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Derrett, J. D. M. (1949) The dynastic history of the Hoysala kings. PhD thesis. SOAS University of London. DOI: https://doi.org/10.25501/SOAS.00029616

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Abstract

The object of the Thesis is to demonstrate from all available sources the origin, rise, prosperity and decline of the Hoysala dynasty, and to explain its sudden disappearance, into which questions no sufficient investigation has hitherto been made. The information has been derived from the very numerous inscriptions in Old Kannada, Sanskrit, Tamil and Telugu, available both in published and unpublished form; from various literary sources in each of the above-mentioned languages; from Persian chronicles, including the valuable Eutuh us balatin of' Isami never before investigated from the point of view of hysorean history; and from the works of Arabic geographers. Attention has been paid to legendary and semi-legendary material, largely collected by Europeans during the nineteenth century and existing for the most part in unpublished form. The whole political history of the dynasty has been illuminated by a thorough geographical investigation of the limits of the kingdom throughout the period of three centuries, and the thesis is illustrated by a series of maps, which facilitate a Knowledge of the extent of Hoysa4.a power and influence to a greater degree of precision than has been possible hitherto in the case of any Hindu dynasty. The main body of the thesis describes the origin of the family from the chiefs of a hill-tribe, obscure but enjoying certain natural advantages; its early rise at the expense of neighbouring dynasties; its prowess against the Cola, and its period of apprenticeship under the Calukya; its subsequent hostility towards and successes against the latter and against his successor the Kalacuri; and its eventual triumph during the ascendancy of the Yadava. A aeries of reverses than led to an aberration under Ballala II, consisting in the commencemeit of a series of interferences in the affairs of the southern Cola and Paridya kingdoms, which, apparently confirming, in fact undermined the stability of the Hoysala empire. A civil war between the sons of Somesvara stimulated the decline & vain attempts were made by Ballala III to stave off the disruption of his kingdom before a sudden blow at the hands of the Muslims made it a suitable object for the ambitions of the Hindi Vijayanagara family. The thesis is accompanied by a brief description of the administrative methods employed during the period, together with lists of officials, which, it is hope, will enable the epigraphic material which is constantly being discovered to be thereby more easily dated, collated and utilized. Throughout the thesis further light is thrown on the political history of twenty contemporary dynasties.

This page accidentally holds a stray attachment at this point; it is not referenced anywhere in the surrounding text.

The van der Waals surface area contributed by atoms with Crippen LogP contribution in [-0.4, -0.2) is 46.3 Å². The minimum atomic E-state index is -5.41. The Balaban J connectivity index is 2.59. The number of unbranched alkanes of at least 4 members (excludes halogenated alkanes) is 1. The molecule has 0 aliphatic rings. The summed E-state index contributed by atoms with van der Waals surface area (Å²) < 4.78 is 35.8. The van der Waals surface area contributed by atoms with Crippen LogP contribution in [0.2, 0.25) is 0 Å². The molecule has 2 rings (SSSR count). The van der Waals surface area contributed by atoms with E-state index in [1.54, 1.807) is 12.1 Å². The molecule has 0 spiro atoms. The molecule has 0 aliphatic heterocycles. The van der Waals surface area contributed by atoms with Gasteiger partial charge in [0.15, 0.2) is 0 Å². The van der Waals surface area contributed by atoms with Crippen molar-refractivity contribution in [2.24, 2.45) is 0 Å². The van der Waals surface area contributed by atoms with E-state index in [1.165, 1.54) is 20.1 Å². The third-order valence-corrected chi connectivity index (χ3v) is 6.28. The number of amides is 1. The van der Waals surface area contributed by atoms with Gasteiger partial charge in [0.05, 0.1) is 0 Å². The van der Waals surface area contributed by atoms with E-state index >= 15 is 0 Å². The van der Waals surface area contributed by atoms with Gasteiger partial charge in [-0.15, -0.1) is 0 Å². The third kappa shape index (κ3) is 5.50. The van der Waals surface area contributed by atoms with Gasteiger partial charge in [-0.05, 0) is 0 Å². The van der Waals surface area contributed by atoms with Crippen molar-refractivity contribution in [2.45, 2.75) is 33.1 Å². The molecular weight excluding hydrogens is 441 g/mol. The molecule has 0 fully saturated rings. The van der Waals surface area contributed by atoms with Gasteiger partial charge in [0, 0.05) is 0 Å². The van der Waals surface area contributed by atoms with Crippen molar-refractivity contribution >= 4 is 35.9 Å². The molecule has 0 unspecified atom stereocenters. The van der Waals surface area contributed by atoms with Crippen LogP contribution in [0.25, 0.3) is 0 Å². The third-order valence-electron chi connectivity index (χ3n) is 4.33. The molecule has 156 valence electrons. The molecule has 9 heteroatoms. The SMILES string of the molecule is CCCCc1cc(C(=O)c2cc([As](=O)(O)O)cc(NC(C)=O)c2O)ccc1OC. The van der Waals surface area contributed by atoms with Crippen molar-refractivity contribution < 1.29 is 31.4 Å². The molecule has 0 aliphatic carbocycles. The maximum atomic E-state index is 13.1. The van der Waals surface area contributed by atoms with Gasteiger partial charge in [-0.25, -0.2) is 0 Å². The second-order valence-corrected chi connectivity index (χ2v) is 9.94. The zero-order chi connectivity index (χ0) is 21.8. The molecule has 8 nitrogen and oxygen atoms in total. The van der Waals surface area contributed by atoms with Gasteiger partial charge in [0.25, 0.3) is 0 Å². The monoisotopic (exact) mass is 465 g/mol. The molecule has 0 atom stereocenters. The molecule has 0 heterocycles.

Item Type: Theses (PhD)
SOAS Departments & Centres: SOAS Research Theses > Proquest
DOI (Digital Object Identifier): https://doi.org/10.25501/SOAS.00029616
Date Deposited: 16 Oct 2018 15:20
URI: https://eprints.soas.ac.uk/id/eprint/29616

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